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Then Peter came to Jesus and asked, “Lord, how many times shall I forgive my brother or sister who sins against me? Up to seven times?” Jesus answered, “I tell you, not seven times, but seventy-seven times. Matthew 18:21-22

Sometimes it’s important to read between the lines when we read the Bible. Don’t get me wrong. I’m not saying we should add to what is being said, or take away from the directives taught. When we read God’s letter to us it’s important to remember that the events of the Bible are real-life events in the lives of real-life people. The people, places and events of the Bible aren’t removed from the reality of life itself.

Such is the case with Matthew 18: 21-22. Jesus has just finished teaching on the importance of dealing with situations in which we have been openly wronged by someone else. That got Peter thinking. Perhaps he was hoping to justify some feelings of resentment or bitterness. Maybe he was about to get the revenge he was hoping for. For whatever the reason he goes to Jesus, I think for vindication of feelings of judgment.

‘So, Jesus,” He starts out, “How many times should I forgive? Up to seven times?” Street logic of the day said three times and you are out. Fool me once, shame on you, fool me twice shame on me, fool me a third time and look out! So Peter, knowing who he was talking to, doubled that and threw one in for good measure. Seven times oughta do it.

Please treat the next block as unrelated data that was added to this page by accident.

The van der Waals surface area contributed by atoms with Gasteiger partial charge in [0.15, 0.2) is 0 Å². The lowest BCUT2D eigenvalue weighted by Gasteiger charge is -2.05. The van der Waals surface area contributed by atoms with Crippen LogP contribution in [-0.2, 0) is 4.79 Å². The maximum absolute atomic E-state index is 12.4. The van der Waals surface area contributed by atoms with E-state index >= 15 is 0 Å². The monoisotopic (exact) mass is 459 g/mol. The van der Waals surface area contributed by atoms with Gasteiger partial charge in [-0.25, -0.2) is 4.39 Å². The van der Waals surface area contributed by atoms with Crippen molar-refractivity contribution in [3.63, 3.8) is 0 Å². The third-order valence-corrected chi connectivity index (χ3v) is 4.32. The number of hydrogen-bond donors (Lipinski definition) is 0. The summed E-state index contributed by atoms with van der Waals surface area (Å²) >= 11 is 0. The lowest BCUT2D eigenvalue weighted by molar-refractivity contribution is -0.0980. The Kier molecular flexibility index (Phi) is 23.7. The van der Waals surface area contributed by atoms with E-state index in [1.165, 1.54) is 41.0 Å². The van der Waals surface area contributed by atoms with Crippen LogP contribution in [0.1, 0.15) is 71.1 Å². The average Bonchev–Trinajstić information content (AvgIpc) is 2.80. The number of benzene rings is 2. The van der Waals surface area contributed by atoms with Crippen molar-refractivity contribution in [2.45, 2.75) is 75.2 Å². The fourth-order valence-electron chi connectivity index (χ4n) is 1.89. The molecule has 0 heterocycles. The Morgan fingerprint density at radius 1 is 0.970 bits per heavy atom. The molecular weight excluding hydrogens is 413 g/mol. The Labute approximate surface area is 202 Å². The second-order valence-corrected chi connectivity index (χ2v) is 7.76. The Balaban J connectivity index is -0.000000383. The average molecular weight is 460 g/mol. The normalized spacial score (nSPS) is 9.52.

Jesus’ response isn’t so surprising. If we forgive as God forgives there are no limitations. Fair? No! Grace and forgiveness are never built on the premise of justice or rights. But it’s what Jesus doesn’t say that catches my mind.

Jesus didn’t ask Peter if the person in question asked for forgiveness. He didn’t ask if this was a one-time sin or one that had been done repeatedly. He didn’t ask if the person actually deserved forgiveness, or if the person was of the same denomination or sexual persuasion, or political party. He didn’t question Peter as to whether the person was pro-life or pro-choice. He simply said forgive.

We won’t always agree with those who wrong us. We won’t always approve of their actions. We won’t appreciate the pain they cause to us emotionally, physically or spiritually. We may dislike their body piercings, shudder at their dress or be disappointed with their worship style and music.

Do we choose our family? If my father accepts the doctrine of my adversary shouldn’t I? If my Father accepts people and loves people and forgives people who are drastically different than I am, shouldn’t I?

When Peter came to Jesus he learned a valuable lesson each of us needs to remember. When we came to Christ we came with various amounts of baggage. Some of our loads were piled high. Others not so much. No matter what baggage we carried we were forgiven. Should we not forgive those who are different than us as well?

PRAYER: Father forgiveness has always been hard for me. So many times I’m afraid to forgive because I’m not about to let myself get hurt again. Yet you have forgiven me countless times for recurring sin in my life. Empower me with your Spirit to forgive those who have wronged me and accept those who are different than I. In Jesus name, Amen.

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